In class the other day, I put a claim up on the board: The Roots are the most innovative hip-hop group of all time because of their consummate musicianship, their creative and thought provoking M.C., and their ability to consistently renew themselves. For Exhibit A I showed their video for “How I Got Over,” and for Exhibit B I showed a video of an improv game on Late Night with Jimmy Fallon (the U2 homage is very fun!).
Before introducing the band to my class, we discussed refutations and counterarguments, so we spent the rest of class time resisting my sample claim point by point.
If there’s one thing students have an opinion about, it is music, and I always end up learning about new bands and groups while introducing most of them to a band that I really like but don’t love. One student shouted out, “Black Hippy!”
A week prior, I coincidentally bought Kendrick Lamar’s good kid, m.A.A.d. city. At two years old, the album is a relic in Hip-Hop years. After unearthing the packaging and blowing off the figurative dust of time, I listened to it once through, and then, for good measure, once again.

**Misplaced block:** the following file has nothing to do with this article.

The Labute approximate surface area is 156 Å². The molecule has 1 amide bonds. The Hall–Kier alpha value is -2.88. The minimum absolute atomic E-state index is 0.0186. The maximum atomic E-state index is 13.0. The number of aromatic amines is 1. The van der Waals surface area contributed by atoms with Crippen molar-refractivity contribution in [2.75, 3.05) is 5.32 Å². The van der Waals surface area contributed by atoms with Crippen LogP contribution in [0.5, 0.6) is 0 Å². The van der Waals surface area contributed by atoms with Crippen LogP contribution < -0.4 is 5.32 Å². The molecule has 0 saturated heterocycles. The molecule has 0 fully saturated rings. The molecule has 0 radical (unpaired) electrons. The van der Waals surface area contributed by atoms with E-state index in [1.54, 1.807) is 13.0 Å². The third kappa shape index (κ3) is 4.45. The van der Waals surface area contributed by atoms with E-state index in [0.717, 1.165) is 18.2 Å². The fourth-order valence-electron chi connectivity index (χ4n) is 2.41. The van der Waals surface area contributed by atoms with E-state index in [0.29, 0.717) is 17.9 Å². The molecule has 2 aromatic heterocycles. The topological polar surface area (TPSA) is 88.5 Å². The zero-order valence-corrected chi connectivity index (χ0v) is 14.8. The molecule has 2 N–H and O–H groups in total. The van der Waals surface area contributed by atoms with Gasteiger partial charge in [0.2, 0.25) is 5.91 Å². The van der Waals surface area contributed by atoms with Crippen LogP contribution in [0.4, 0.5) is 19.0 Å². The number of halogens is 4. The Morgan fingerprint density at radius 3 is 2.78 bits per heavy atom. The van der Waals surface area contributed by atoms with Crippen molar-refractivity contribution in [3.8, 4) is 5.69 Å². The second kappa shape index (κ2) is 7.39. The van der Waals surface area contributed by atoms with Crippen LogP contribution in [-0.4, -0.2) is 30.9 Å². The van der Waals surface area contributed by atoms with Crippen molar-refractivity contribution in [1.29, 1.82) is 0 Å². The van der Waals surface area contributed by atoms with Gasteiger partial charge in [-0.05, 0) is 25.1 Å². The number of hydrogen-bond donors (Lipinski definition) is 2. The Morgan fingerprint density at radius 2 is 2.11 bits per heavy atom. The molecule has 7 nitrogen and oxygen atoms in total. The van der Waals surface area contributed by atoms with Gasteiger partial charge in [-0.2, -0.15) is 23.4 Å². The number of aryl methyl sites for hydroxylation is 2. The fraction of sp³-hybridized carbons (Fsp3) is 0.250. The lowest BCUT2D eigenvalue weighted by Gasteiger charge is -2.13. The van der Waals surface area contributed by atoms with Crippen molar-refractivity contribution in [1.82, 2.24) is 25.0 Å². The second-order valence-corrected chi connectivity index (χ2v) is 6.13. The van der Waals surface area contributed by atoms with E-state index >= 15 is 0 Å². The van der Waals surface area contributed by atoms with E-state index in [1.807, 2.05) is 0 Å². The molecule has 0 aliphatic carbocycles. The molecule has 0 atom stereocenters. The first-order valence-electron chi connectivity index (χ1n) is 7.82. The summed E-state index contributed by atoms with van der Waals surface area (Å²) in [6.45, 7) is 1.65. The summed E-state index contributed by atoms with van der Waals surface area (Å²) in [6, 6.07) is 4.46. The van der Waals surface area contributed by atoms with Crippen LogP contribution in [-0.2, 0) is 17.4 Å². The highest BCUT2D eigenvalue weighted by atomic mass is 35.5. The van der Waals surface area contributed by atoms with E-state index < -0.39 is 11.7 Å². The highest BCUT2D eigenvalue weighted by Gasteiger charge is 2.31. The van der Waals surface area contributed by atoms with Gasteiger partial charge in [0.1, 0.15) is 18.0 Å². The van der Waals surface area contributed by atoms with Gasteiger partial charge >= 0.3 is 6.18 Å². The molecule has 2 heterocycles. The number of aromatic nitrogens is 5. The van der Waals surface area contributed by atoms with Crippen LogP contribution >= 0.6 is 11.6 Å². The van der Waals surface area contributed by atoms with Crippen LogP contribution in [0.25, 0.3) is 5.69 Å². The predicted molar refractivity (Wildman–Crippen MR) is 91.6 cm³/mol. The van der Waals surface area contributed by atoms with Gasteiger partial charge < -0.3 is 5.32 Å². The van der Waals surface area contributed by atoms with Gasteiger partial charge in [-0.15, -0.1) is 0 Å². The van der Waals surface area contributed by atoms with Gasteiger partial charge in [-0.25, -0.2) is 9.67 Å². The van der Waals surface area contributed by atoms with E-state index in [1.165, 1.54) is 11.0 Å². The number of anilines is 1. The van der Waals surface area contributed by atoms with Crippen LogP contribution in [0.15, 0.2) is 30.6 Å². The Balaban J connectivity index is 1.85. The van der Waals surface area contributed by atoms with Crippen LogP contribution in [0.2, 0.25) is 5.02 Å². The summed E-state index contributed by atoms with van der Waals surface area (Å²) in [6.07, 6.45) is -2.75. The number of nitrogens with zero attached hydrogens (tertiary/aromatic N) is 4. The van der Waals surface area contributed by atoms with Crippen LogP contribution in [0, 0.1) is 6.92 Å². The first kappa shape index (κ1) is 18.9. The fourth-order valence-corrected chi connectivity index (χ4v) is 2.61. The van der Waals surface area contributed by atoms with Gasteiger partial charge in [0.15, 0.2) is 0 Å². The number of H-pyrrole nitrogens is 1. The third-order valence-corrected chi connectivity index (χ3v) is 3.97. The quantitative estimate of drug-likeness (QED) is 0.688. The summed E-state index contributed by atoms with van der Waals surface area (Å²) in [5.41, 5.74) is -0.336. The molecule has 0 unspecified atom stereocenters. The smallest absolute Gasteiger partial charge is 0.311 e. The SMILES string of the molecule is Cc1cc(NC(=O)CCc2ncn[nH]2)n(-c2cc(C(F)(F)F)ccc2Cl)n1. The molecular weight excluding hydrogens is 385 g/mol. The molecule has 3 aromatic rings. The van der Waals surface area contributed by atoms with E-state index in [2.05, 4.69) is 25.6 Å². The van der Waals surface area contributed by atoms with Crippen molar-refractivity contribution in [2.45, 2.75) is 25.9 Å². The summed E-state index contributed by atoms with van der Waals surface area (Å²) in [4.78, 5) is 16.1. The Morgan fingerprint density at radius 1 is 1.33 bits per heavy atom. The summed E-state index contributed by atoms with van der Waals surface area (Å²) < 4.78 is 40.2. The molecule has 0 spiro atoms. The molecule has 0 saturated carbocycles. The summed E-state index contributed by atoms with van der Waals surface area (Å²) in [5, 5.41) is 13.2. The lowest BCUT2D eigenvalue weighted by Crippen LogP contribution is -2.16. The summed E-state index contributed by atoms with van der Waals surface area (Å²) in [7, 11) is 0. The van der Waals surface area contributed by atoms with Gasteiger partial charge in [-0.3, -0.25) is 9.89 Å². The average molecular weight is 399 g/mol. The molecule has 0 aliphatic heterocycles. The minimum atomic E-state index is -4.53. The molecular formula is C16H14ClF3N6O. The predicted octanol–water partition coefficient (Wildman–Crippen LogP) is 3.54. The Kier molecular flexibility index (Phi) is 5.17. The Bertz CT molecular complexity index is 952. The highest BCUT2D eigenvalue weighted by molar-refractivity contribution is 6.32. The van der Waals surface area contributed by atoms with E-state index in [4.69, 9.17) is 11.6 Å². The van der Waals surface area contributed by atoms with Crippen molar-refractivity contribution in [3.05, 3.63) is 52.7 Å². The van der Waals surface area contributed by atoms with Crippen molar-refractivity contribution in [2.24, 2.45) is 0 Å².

Back when the album came out, reviewers fawned over it, it received four Grammy awards nominations, and I made a halfhearted attempt at listening online. But I wasn’t in the right mood; it never sank in.
Now, like my favorite albums, I want to scour every centimeter of its sonic space. I have about twelve listens under my belt, and tomorrow I’ll probably add at least one more. Several songs are multi-sectioned compositions, several are bangers; there’s incredible wordplay, vivid storytelling, and I even listen to the skits. I hear a whole lot of Dungeon Family, both old Outkast as well as recent Big Boi and Killer Mike; Wu, Nas, The Roots, Dre (beyond the track he spits on), P-Funk, Em, and the influence of numerous, symbiotic electronic producers.
Hip-hop–and this was true of jazz first–is both a style of music and a philosophy. Artists like Flying Lotus are making some of the greatest ‘jazz’ right now, and artists like Kendrick Lamar (and the rest of Black Hippy) make some of the greatest Hip-Hop: real, funny, hard-edged, sweet, steeped in the past, yet entirely new.